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screw flying cars, why don't we have plastic books?
We do, my friend. They're called tablets and e-readers. But while I certainly am no luddite, I have to admit that reading words on a glowing screen is no substitute for the experience of reading from printed book. There's something about reading a book on a tablet I find unsatisfying.
It's not racist to point out that a culture has flaws. What I think a lot of Westerners don't understand about China is that it's not just like this government was created in a vacuum; the corruption, lying, cheating and general lack of ethical and moral scruples are facets of modern Chinese culture that also happen to manifest themselves in their government.
Maybe it's because in a computer game no one ever gets into character and brings pathos to the role. Sure, the mechanics and special effects of computers are great, but nobody really gets emotionally attached to their character (beyond how much time they spend levelling up) and...the storytelling just isn't there.
Roleplay-enforced MUDs might be right up your alley.
Personally, I blame him for the deluge of bad decisions coming out of Blizzard regarding Starcraft II, including:
-No LAN play
-No cross-regional play
-Fees for tournaments and a more centralized, locked-down system in Battle.net 2.0
Most or all of these features were available in the Starcraft, which was released in 1998! I expect some or all of the features that the community is clamoring for will be introduced eventually--for a subscription fee. Because that's all Kotick sees in the Starcraft community: a bunch of passive cows who are just begging to be milked of all their worth.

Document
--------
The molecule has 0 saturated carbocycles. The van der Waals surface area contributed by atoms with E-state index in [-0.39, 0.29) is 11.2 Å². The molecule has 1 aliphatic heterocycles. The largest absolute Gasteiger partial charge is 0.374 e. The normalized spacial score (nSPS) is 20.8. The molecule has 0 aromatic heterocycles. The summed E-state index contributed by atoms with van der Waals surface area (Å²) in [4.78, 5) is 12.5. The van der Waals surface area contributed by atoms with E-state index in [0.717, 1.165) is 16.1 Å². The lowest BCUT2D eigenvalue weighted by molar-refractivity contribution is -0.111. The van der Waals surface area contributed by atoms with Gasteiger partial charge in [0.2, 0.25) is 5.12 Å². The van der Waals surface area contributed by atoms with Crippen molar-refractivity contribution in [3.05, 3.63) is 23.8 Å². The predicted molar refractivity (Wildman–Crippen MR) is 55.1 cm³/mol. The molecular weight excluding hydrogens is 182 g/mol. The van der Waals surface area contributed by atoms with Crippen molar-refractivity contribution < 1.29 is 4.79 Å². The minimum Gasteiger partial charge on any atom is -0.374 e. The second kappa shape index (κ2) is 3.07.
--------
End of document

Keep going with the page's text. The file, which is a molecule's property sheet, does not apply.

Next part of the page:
And the worst part is, I pre-ordered Starcraft II anyway. Sigh.
Another example of the higher level of piracy is Baidu's music search. Baidu is the Chinese equivalent of Google, and using mp3.baidu.com you can find pirated mp3s of pretty much every song you'd want to hear. They block some of the files if you are accessing it from a foreign IP address, though. Check this search I just did (from inside China). Can you imagine if Google had a site like this? It would be sued into oblivion (although blogsearch.google.com can get pretty close!)
Even on TV, pirating is rampant. Talk shows and reality shows often take their background music the soundtracks of popular films like the Lord of the Rings or Star Wars, and something tells me they aren't coughing up royalty checks for that.
On my aging Mac, I started out with Safari, then switched to Firefox when Safari started getting buggy as hell for no apparent reason. A couple months back I switched to Chrome just for kicks, but after a while started noticing it wasn't as stable or bug-free as Firefox (specifically, Flash would die and my Youtube vids would have to be restarted, also when I have lots of tabs open some pages appear to be blank even though they have loaded and are supposed to display content on them). So I switched back to good ol' Firefox. Sure, maybe it's not the fastest, the sleekest, or the most advanced browser on the planet, but it's damned reliable and eminently useable!
Oh, the irony. Maybe I should become an hero.